India finally has a National Logistics Policy (NLP). The policy aims to achieve, among others, ‘quick last-mile delivery, end transport-related challenges, save time and money of manufacturers, and prevent wastage of agro-products. The end result is significant time and the cost reduction.’’
As Prime Minister Narendra Modi said, the policy has not come out of the blue but after eight years of work. He said that the policy was a beginning and not the end — it is policy plus performance that will energise all sectors and help transform the country into a developed nation by the end of Amrit Kaal, in 2047.
Logistics encompasses planning, coordinating, storing, and moving resources —people, raw materials, inventory, equipment, etc., from one location to another, from the production points to consumption, distribution, or other production points.
The policy has simple but transformational targets to help benchmark its performance.
1. Reduce the cost of logistics from 14-18 percent of GDP to global best practices of 8 percent by 2030. Countries like the US, South Korea, Singapore, and certain European nations have such a low logistics cost-to-GDP ratio.
Assuming the current cost is 16 percent of GDP, that would mean that logistics costs have to be cut by half to be near global benchmarks by 2030, assuming the global benchmark does not improve further.
2. Improve the country’s Logistics Performance Index (LPI) ranking to be among top 25 countries by 2030.
This is not ambitious enough.
India is the fifth largest economy in the world. If it has to move fast to be among the three largest economies and join the league of developed nations, it has to aim to be among the top 10 in the LPI by 2030. It has to match the pace of South Korea.
3. Create data-driven decision support systems (DSS) to enable an efficient logistics ecosystem. This is key. The DSS was needed yesterday, and time is running out fast.
4. The policy’s target is to ensure that logistical issues are minimised, exports grow manifold, and small industries and the people working in them benefit significantly.
Finally, strengthening the logistics sector will not only make it easier to do business, but also to generate substantial employment and ensure improvement in wages and working conditions.
Key building blocks
1. The most important building block is the Unified Logistics Interface Platform (ULIP), which aims to collapse all logistics and transport sector digital services into a single portal, thereby freeing manufacturers and exporters from the present tyranny of long and cumbersome processes.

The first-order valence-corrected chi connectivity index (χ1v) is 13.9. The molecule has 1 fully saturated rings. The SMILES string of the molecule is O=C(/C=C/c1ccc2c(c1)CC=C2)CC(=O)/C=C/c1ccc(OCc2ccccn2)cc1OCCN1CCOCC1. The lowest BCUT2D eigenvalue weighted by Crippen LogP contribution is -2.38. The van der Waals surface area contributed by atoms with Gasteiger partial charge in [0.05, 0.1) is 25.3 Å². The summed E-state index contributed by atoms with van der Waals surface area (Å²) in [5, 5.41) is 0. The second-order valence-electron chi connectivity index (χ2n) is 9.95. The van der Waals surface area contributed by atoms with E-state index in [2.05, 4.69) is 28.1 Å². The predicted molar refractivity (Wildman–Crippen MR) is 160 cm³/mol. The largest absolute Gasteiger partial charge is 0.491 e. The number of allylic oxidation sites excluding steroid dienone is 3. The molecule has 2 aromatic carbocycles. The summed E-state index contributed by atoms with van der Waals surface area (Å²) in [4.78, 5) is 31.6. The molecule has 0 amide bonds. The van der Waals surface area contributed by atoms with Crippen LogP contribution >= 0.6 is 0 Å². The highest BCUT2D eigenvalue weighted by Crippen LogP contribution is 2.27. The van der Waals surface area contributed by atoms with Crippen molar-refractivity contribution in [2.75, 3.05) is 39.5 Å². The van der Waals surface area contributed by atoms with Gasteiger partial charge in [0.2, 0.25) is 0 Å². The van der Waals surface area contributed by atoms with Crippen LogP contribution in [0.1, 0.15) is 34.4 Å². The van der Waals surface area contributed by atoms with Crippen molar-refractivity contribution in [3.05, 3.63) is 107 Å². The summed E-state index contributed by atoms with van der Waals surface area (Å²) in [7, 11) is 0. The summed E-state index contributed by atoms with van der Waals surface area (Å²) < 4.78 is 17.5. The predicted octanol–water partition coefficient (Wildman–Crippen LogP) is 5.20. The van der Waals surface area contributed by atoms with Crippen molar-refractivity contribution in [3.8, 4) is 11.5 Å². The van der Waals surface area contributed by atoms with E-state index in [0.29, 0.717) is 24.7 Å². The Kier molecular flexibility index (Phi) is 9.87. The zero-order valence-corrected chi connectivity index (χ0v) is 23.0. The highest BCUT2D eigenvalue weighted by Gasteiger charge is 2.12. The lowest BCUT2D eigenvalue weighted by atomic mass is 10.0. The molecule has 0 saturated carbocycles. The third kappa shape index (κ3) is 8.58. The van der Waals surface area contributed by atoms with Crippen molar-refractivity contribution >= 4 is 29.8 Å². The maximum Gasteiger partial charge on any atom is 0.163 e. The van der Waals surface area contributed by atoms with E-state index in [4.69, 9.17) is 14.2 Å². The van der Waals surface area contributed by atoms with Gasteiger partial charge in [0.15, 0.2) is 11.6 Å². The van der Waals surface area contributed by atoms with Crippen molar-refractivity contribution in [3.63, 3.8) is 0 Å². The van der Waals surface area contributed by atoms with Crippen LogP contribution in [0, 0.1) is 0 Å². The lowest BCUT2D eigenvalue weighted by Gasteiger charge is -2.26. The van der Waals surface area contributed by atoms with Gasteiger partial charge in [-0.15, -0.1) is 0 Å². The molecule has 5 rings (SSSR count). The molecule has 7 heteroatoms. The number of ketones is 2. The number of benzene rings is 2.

2. Ease of Logistics Services (E-Logs), a new digital platform. This will allow industry to directly take up operational issues with government agenciesfor speedy resolution.
3. The Comprehensive Logistics Action Plan comprising integrated digital logistics systems, standardisation of physical assets, benchmarking service standards, human resource development, capacity building, development of logistics parks, etc.
The NLP, in conjunction with the Gati Shakti Programme, the Sagarmala and Bharatmala (waterways and roadways) schemes, the Dedicated Freight Corridors, etc., can be transformational.
But much remains to be done.
For instance, with the penchant for world records in highway construction, the pendulum has swung too far in the direction of road transport, a fossil fuel guzzler and roadblock to achieving Net Zero by 2070. In 1980, 60 percent of freight moved by rail. In 2022, it is close to 20 percent.
The rail sector suffers from many structural deficiencies which have to be eliminated fast if the logistics cost has to be halved to global benchmarks. The average speed of a freight train has stagnated at 25 kmph for decades— it has to be urgently doubled to 50 kmph at least.
The railways need to have a time-table based goods operation. It has to become an aggregator at the source of freight, and disaggregator at the destination, to capture the high-value small-load business (as against rake-load goods)
For decades the country has talked about eco-friendly and cost-effective inland waterways freight movement, but nothing has happened. There is valuable learning available from the river ports of China.
Road logistics is a totally fragmented sector, where a large chunk of truck owners have a very small fleet.
Most of them are yet to fully emerge from the shock of Covid lockdowns. These small operators serve 2 / 3 tier cities where the maximum micro and small enterprises (MSME) operate. There is a clear case for the aggregation of small operators with government-supported aggregation apps. Similarly, there is a need for large players in the sector to drag costs down.
Apart from improvement in key functional areas, the size of our ports have to grow manifold – it is not without reason that 10 of the world’s top 20 ports are in China.
Lastly, it is time to give wings to air logistics and drastically improve the transport of high-value and perishable items.